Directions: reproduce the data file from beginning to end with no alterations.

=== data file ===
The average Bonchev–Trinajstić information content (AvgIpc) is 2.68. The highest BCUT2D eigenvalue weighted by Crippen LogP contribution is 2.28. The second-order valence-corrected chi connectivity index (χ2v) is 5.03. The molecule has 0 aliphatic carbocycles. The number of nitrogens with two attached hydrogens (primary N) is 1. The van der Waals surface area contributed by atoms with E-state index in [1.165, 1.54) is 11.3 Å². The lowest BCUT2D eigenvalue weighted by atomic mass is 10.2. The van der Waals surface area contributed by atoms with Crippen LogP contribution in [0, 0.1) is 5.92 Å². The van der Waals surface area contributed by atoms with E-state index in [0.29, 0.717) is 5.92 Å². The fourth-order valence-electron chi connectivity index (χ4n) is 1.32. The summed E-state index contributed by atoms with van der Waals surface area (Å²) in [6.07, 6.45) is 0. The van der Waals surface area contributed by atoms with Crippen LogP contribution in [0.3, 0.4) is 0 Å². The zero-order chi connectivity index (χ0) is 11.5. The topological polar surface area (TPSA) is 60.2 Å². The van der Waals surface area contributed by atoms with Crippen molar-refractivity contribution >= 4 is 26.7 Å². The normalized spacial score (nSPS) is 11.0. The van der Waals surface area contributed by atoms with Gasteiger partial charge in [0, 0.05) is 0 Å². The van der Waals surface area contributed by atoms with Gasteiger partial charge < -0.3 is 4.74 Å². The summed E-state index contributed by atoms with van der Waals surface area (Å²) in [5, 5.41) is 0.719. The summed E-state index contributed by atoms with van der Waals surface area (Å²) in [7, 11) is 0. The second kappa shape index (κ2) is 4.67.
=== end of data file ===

The average Bonchev–Trinajstić information content (AvgIpc) is 2.68. The highest BCUT2D eigenvalue weighted by Crippen LogP contribution is 2.28. The second-order valence-corrected chi connectivity index (χ2v) is 5.03. The molecule has 0 aliphatic carbocycles. The number of nitrogens with two attached hydrogens (primary N) is 1. The van der Waals surface area contributed by atoms with E-state index in [1.165, 1.54) is 11.3 Å². The lowest BCUT2D eigenvalue weighted by atomic mass is 10.2. The van der Waals surface area contributed by atoms with Crippen LogP contribution in [0, 0.1) is 5.92 Å². The van der Waals surface area contributed by atoms with E-state index in [0.29, 0.717) is 5.92 Å². The fourth-order valence-electron chi connectivity index (χ4n) is 1.32. The summed E-state index contributed by atoms with van der Waals surface area (Å²) in [6.07, 6.45) is 0. The van der Waals surface area contributed by atoms with Crippen LogP contribution in [0.3, 0.4) is 0 Å². The zero-order chi connectivity index (χ0) is 11.5. The topological polar surface area (TPSA) is 60.2 Å². The van der Waals surface area contributed by atoms with Crippen molar-refractivity contribution >= 4 is 26.7 Å². The normalized spacial score (nSPS) is 11.0. The van der Waals surface area contributed by atoms with Gasteiger partial charge in [0, 0.05) is 0 Å². The van der Waals surface area contributed by atoms with Gasteiger partial charge < -0.3 is 4.74 Å². The summed E-state index contributed by atoms with van der Waals surface area (Å²) in [5, 5.41) is 0.719. The summed E-state index contributed by atoms with van der Waals surface area (Å²) in [7, 11) is 0. The second kappa shape index (κ2) is 4.67.